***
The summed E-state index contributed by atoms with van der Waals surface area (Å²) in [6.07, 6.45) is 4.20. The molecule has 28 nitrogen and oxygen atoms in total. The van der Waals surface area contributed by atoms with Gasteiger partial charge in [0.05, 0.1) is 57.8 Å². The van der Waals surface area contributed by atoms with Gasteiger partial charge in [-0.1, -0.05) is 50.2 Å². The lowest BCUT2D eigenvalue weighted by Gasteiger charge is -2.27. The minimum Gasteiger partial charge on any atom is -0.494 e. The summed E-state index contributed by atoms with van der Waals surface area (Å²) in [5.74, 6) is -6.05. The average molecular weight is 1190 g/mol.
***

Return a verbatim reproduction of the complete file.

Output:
The summed E-state index contributed by atoms with van der Waals surface area (Å²) in [6.07, 6.45) is 4.20. The molecule has 28 nitrogen and oxygen atoms in total. The van der Waals surface area contributed by atoms with Gasteiger partial charge in [0.05, 0.1) is 57.8 Å². The van der Waals surface area contributed by atoms with Gasteiger partial charge in [-0.1, -0.05) is 50.2 Å². The lowest BCUT2D eigenvalue weighted by Gasteiger charge is -2.27. The minimum Gasteiger partial charge on any atom is -0.494 e. The summed E-state index contributed by atoms with van der Waals surface area (Å²) in [5.74, 6) is -6.05. The average molecular weight is 1190 g/mol.